Now don't get me wrong, I'm all for the survival of the Welsh language, its history and heritage, and Welsh jobs for Welsh people, but has anyone ever thought why the only Welsh people that make it are the ones that leave. It's called a film 'industry' for a reason - industry means business ideals and 'profit'. There just isn't enough demand for Wales outside of Wales, and it seems the purse strings are totally under the control of the Arts, Cultural and Heritage sectors and not the business community at all. We seem hell-bent on making sure that the only people that know anything about Wales, are the ones in Wales. Put the money in the hands of private investors, and venture capitalists and lets see what happens when we start using more of the Hollywood business model - when profit is demanded. There's a huge amount of talent in Wales, which is being subdued and repressed by this 'need' to represent Wales at every turn.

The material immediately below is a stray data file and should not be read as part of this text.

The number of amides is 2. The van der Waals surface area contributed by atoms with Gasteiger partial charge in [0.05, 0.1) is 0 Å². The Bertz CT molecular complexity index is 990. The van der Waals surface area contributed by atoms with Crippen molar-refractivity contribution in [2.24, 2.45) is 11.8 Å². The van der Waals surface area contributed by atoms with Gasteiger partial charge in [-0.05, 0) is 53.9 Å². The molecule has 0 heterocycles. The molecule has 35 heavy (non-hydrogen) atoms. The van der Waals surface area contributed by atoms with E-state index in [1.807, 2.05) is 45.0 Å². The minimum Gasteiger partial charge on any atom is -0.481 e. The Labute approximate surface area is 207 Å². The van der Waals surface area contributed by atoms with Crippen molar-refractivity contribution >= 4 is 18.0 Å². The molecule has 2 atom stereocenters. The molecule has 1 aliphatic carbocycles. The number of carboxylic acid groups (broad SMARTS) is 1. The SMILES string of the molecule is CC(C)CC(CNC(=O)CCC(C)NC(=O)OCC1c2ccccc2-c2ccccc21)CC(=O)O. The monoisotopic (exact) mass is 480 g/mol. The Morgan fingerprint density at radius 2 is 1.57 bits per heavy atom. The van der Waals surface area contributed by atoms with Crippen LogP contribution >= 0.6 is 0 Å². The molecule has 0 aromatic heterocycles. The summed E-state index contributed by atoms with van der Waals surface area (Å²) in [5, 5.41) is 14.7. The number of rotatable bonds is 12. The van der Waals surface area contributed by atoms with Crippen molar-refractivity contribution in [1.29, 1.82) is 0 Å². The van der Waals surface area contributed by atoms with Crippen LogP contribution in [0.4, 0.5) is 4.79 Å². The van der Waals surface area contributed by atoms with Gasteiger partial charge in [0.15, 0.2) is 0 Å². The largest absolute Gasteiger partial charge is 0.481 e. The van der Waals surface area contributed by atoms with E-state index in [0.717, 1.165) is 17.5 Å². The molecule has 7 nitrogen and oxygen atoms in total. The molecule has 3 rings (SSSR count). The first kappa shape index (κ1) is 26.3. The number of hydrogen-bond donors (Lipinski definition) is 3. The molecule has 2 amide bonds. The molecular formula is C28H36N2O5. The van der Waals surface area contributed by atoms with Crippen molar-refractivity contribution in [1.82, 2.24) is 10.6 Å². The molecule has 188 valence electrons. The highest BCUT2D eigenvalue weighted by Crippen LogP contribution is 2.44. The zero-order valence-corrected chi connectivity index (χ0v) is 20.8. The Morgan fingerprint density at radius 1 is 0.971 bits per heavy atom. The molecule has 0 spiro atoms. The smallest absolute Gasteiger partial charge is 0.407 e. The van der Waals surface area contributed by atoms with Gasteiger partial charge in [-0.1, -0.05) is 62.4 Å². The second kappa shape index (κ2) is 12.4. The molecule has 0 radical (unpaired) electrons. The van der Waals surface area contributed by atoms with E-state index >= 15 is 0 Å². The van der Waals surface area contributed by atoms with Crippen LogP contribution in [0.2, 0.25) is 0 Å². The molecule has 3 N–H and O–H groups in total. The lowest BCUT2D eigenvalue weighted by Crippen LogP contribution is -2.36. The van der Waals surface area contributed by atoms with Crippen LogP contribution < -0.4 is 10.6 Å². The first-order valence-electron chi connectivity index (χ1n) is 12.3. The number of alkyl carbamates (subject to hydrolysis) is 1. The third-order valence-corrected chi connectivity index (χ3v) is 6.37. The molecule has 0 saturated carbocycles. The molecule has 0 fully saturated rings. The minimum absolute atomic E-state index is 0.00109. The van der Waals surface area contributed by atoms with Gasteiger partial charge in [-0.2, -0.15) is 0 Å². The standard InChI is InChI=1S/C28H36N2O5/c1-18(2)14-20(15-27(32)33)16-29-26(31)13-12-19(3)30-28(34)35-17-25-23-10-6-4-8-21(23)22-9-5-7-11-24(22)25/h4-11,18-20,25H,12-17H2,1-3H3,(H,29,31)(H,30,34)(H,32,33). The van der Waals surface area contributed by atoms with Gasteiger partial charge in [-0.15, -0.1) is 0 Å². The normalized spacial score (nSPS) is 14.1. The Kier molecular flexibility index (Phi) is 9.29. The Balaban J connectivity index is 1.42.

This 'example' can be applied across the board to many industries in Wales, and although I can't see a clear way through, I can see that Wales is undermining itself. The very least that should be done is to open up a dialogue so that these viewpoints can be discussed.

Who knows, maybe this blog will cause an uproar... but then... this is Wales.

4 comments:

Cowki said...

Wow, I feel a little bit cosmic after seeing the newspapers today. Front page news was the announcement the 3 of the main quangos in Wales are being scrapped. The WDA (Welsh Development Agency), ELWA (Education and Learning Wales) and Welsh Tourism, have all come under the hammer, and will be swallowed up by the Welsh Assembly (Local Government) by 2006. Maybe Wales is waking up to the looming nightmare I posted yesterday.
(Soundtrack of the twighlight zone filtering through)

Rhys Wynne said...

Like a typical Welshie I've visited your blog as it was under the Wales section on Britblog.

The word 'insular' is used often to describe Wales and unfaily I think. I hope you don't take offence at this but often it's by people who have have moved here (usually from England) and are a bit put out that we're not quite the same as them. I prefer the word 'different'.